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Re: GNUstep QuartzCore demo video


From: Ivan Vučica
Subject: Re: GNUstep QuartzCore demo video
Date: Fri, 7 Sep 2012 16:29:48 +0200

Hi David,

On 7. 9. 2012., at 09:59, David Chisnall <address@hidden> wrote:

> Wow!  That is VERY shiny.  

Thanks!

> Looking forward to the improvements.  Perhaps Gregory can give us an update 
> on his work to integrate Opal with GNUstep-back - it would be great to be 
> able to use this from AppKit...

I have a few thoughts on integrating with NSView even without Opal. Since 
CALayers (when notified) update their content by uploading CGBitmapContext's 
data into an OpenGL texture, it would not be too hard to have the NSView notify 
CALayer that it has updated its contents, and have the CALayer pull the data 
back.

This is not to say that having AppKit render through Opal would be unnecessary 
-- in fact, it'd solve a big downside of the proposed solution: inability to 
mix Core Graphics drawing calls with AppKit drawing calls.

The addon to AppKit I talk about could add almost everything it needs as a 
category on NSView, except a single ivar (perhaps avoidable via a global 
NSMutableDictionary which would map a pointer to NSView to a pointer to 
CALayer.). When -setWantsLayer: is called with YES, I'd simply create an 
NSOpenGLContext attached to the view that wants a layer, create a CARenderer,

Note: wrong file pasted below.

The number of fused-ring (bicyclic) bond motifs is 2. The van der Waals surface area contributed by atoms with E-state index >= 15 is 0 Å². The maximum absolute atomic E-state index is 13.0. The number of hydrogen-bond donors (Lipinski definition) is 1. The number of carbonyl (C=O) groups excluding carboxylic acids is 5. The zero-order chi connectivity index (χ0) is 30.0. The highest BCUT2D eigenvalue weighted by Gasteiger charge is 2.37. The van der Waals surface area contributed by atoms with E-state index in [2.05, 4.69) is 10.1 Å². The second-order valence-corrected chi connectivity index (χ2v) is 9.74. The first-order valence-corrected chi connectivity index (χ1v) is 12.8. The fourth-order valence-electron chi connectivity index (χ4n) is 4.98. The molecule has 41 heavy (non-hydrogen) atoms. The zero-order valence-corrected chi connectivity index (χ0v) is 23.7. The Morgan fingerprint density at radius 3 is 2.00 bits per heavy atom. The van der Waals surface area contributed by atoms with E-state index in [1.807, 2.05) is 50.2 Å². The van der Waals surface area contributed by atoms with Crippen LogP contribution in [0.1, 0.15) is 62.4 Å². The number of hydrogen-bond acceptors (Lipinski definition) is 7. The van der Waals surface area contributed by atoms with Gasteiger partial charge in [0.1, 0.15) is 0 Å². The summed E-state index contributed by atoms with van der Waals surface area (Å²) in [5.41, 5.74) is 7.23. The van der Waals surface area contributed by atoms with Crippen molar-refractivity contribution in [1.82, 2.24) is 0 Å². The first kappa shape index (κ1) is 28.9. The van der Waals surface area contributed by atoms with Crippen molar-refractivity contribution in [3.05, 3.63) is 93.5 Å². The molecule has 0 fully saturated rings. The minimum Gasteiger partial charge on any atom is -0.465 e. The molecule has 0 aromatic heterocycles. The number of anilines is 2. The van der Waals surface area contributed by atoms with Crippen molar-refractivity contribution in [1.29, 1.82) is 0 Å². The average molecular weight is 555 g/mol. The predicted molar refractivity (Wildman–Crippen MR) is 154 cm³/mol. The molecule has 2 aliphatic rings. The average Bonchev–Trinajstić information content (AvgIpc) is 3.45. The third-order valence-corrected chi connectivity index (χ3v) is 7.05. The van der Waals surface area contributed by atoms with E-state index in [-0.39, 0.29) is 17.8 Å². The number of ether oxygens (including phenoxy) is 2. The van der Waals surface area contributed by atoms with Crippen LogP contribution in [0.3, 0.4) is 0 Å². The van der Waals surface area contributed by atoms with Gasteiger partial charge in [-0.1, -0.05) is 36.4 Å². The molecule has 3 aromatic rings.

and paint things into it. If parent view is already layer-backed, then, 
naturally, OpenGL context and CARenderer are not created; instead the layer is 
simply added into the layer hierarchy.

> Have you done any profiling yet?

Not yet. Functionality was more important than optimization :-)

>  It looks fast enough in the video, but is there any extra load on the CPU 
> side that we can improve?  For example, if we JIT compiled the interpolation 
> functions for the animations, would that actually speed things up or are they 
> such a small part of total CPU cost that it's not worth it?  (I've wondered 
> this about Apple's implementation for a while)

Currently, there are far more pressing matters. Instead of monitoring 
offscreen-rasterized layer and its sublayers for changes, layers are uploaded 
to textures each frame. Even worse, framebuffers are not reused and are instead 
recreated every frame (including their backing textures). This is terribly, 
terribly wasteful. Framebuffers can easily be cached, but monitoring for 
important changes is a bit more difficult.

So currently, big slowdowns are caused by terrible misuse of GPU, and not by 
CPU.

Of course, slowdowns I talk about occur only if you use shadows or explicitly 
force offscreen rasterization. If shadows are not used, or are used on only a 
small number of layers, then there is no significant FPS drop. Good enough for 
many uses, but could (and needs) to be improved!

--
Ivan Vučica
address@hidden - http://ivan.vucica.net/




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